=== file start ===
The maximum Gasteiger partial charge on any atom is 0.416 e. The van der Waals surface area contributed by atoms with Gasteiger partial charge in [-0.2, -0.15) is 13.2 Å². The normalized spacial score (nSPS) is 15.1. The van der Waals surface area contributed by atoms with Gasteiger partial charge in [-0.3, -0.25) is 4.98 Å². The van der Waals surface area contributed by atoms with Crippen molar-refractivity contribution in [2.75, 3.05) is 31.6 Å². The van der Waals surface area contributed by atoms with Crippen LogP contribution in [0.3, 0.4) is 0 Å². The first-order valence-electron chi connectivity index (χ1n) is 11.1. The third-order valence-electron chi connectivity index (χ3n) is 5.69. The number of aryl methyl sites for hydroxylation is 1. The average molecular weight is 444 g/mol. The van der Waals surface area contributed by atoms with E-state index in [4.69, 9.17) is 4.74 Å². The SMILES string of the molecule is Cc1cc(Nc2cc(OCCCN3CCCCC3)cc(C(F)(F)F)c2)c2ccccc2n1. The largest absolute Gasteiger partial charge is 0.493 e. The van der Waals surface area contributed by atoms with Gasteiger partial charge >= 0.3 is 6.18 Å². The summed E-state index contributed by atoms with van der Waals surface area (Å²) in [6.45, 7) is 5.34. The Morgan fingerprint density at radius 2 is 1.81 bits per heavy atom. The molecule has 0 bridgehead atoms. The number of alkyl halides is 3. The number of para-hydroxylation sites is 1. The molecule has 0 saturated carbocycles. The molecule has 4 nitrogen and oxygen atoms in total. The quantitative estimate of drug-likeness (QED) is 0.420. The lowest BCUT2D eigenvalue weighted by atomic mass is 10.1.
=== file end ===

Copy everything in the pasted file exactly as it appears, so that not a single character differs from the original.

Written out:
The maximum Gasteiger partial charge on any atom is 0.416 e. The van der Waals surface area contributed by atoms with Gasteiger partial charge in [-0.2, -0.15) is 13.2 Å². The normalized spacial score (nSPS) is 15.1. The van der Waals surface area contributed by atoms with Gasteiger partial charge in [-0.3, -0.25) is 4.98 Å². The van der Waals surface area contributed by atoms with Crippen molar-refractivity contribution in [2.75, 3.05) is 31.6 Å². The van der Waals surface area contributed by atoms with Crippen LogP contribution in [0.3, 0.4) is 0 Å². The first-order valence-electron chi connectivity index (χ1n) is 11.1. The third-order valence-electron chi connectivity index (χ3n) is 5.69. The number of aryl methyl sites for hydroxylation is 1. The average molecular weight is 444 g/mol. The van der Waals surface area contributed by atoms with E-state index in [4.69, 9.17) is 4.74 Å². The SMILES string of the molecule is Cc1cc(Nc2cc(OCCCN3CCCCC3)cc(C(F)(F)F)c2)c2ccccc2n1. The largest absolute Gasteiger partial charge is 0.493 e. The van der Waals surface area contributed by atoms with Gasteiger partial charge >= 0.3 is 6.18 Å². The summed E-state index contributed by atoms with van der Waals surface area (Å²) in [6.45, 7) is 5.34. The Morgan fingerprint density at radius 2 is 1.81 bits per heavy atom. The molecule has 0 bridgehead atoms. The number of alkyl halides is 3. The number of para-hydroxylation sites is 1. The molecule has 0 saturated carbocycles. The molecule has 4 nitrogen and oxygen atoms in total. The quantitative estimate of drug-likeness (QED) is 0.420. The lowest BCUT2D eigenvalue weighted by atomic mass is 10.1.